The tess archive - 9 July 1971
Mr David McPherson, Aberdeenshire's adviser in technical subjects, forecasts in his annual report that, by the end of the decade, much of subject teaching as it is today will have been discarded, and much of the curriculum will be devoted to "breadth studies" in an attempt to give pupils surveys of whole areas of experience.
Best brains are constructive
The day of the self-centred, mark-grabbing dux medallist was passing, said Mr WA Armstrong, head of Penicuik High, at the school's prizegiving. Today the best brains appeared less concerned with getting out in front in resplendent isolation and more intent in going forward in company with others who might share the glory and eventual responsibility. "Too well adjusted to become hippies, they are seeking constructive ways of saving humanity from destruction," he said.
Teaching schools comparable to teaching hospitals were proposed by Mr Farquhar Macintosh, rector of Oban High and chairman of Jordanhill College of Education board of governors, speaking at the school prizegiving. There was growing agreement that training must be more school-based than in the past. The constant complaint about the present system had been that it was too divorced from the classroom and too artificial.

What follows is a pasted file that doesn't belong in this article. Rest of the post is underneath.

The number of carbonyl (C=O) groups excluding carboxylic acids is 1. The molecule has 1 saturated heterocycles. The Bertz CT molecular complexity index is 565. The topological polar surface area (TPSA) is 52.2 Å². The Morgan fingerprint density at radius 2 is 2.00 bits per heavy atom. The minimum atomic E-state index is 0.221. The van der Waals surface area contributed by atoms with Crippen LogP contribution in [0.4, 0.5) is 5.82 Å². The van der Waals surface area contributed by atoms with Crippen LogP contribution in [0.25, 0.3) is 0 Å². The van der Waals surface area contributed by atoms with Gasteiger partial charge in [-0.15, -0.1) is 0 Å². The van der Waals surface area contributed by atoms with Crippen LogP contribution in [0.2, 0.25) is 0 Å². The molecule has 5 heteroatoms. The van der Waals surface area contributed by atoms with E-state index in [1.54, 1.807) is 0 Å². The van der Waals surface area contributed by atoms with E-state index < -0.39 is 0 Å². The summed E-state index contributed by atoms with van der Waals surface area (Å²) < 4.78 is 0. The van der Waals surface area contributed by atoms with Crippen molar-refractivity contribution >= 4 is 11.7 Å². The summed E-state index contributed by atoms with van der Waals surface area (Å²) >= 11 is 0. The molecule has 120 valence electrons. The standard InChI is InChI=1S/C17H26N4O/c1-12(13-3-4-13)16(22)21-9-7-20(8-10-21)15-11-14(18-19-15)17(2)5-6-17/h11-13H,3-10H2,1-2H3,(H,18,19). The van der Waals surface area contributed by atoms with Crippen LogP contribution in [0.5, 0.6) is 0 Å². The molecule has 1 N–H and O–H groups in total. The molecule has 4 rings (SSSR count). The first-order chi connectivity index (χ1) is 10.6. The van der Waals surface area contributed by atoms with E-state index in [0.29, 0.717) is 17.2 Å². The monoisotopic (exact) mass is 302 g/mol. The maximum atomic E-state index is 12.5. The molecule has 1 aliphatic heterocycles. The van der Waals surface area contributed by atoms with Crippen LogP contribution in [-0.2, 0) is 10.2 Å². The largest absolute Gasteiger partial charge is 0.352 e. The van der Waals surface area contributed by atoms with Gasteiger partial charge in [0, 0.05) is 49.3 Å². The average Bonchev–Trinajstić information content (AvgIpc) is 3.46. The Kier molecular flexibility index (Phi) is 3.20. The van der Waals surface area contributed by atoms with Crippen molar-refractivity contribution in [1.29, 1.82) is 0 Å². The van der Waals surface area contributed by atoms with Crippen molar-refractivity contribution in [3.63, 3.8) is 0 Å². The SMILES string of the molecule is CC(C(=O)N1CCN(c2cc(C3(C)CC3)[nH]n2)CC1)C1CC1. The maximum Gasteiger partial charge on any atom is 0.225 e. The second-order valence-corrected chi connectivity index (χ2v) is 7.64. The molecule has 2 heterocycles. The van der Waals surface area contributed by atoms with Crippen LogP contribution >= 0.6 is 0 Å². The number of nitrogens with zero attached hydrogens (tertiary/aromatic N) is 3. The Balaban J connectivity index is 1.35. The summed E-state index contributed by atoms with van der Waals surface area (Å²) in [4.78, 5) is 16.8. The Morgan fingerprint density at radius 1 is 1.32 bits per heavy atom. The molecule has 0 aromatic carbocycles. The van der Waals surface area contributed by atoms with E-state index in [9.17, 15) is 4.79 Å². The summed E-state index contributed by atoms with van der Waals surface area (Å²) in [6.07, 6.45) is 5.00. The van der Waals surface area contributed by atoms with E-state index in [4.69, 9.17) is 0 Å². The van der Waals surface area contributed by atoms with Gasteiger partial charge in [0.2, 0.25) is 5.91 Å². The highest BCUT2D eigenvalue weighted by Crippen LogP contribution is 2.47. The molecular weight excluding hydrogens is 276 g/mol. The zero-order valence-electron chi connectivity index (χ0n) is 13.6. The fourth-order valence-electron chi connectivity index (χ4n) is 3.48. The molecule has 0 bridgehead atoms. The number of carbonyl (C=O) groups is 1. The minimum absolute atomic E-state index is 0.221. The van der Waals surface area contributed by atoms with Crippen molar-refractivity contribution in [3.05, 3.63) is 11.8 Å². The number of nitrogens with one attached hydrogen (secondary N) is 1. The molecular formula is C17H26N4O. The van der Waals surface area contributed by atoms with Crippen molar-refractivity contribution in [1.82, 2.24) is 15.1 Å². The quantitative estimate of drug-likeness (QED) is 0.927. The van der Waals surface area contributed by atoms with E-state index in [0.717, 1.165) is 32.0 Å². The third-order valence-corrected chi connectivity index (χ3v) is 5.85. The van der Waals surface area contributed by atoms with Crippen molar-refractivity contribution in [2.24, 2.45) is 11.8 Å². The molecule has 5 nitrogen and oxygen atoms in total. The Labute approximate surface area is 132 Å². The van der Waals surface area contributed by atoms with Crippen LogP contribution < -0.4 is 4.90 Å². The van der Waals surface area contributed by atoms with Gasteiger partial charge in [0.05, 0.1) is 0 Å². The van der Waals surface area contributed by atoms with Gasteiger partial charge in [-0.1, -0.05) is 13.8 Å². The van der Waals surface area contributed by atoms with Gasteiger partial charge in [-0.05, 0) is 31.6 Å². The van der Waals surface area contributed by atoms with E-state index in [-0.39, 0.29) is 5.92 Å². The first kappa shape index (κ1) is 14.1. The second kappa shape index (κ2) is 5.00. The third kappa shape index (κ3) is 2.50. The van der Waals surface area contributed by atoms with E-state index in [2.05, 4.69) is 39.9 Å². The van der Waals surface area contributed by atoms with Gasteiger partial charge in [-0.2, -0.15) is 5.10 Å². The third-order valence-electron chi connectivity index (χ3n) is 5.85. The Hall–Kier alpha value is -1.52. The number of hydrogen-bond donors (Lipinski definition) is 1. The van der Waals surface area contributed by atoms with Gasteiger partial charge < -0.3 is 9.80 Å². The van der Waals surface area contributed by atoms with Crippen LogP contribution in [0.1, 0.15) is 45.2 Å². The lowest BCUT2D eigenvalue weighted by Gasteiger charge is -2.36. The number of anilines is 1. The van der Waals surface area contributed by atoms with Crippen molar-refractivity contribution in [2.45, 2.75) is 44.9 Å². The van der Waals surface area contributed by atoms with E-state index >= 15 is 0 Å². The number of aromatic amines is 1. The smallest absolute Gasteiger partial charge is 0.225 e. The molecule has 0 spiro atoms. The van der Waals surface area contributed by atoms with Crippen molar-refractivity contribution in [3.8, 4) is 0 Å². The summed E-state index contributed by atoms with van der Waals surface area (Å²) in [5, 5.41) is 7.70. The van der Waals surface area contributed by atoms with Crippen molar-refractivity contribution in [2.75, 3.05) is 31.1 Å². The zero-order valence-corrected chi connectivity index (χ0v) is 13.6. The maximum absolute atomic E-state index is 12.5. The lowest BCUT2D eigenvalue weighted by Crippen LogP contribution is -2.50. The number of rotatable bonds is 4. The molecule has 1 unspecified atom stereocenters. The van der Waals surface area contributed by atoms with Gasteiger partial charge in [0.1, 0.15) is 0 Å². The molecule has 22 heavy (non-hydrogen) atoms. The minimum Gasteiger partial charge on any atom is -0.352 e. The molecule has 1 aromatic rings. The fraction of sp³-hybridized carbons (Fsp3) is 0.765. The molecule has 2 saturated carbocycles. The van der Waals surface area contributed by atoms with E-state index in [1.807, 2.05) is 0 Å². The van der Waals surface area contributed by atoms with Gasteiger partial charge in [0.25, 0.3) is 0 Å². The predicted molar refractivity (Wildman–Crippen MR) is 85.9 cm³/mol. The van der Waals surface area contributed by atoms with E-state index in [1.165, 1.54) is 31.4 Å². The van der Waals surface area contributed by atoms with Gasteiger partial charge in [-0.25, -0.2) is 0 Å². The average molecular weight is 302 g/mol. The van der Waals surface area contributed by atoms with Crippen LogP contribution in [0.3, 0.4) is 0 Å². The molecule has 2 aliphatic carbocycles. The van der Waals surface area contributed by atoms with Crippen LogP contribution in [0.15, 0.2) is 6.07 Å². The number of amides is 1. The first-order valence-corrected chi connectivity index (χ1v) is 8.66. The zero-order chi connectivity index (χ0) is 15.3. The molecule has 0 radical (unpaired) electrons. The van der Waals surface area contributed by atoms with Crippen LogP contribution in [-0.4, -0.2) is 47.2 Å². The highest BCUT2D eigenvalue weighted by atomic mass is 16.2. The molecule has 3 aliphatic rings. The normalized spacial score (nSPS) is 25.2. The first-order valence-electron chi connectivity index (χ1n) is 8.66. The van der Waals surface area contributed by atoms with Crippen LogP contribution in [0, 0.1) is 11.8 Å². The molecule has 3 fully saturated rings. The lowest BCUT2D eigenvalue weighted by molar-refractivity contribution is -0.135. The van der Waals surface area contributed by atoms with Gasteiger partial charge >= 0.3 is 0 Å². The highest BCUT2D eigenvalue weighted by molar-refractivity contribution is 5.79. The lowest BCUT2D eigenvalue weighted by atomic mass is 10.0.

Coming to terms with computers
In theory, the perfect machine system would have similarities with the language laboratory. Clarence, or whatever name the computer is given, should be able to diagnose troubles in time to alert the teacher by private line. Our all-knowing automaton would sit there with all the information to allocate each child an IQ rating and a progress mark.
All normal schooling in China has been shortened from 10 to seven years. Town schools emphasise manual work and frequently run small factories, or are run by industrial enterprises which arrange factory work as part of the syllabus. Exams have been abolished because they test only memory. Children are supposed to think for themselves, albeit within the strict context of Mao's teachings.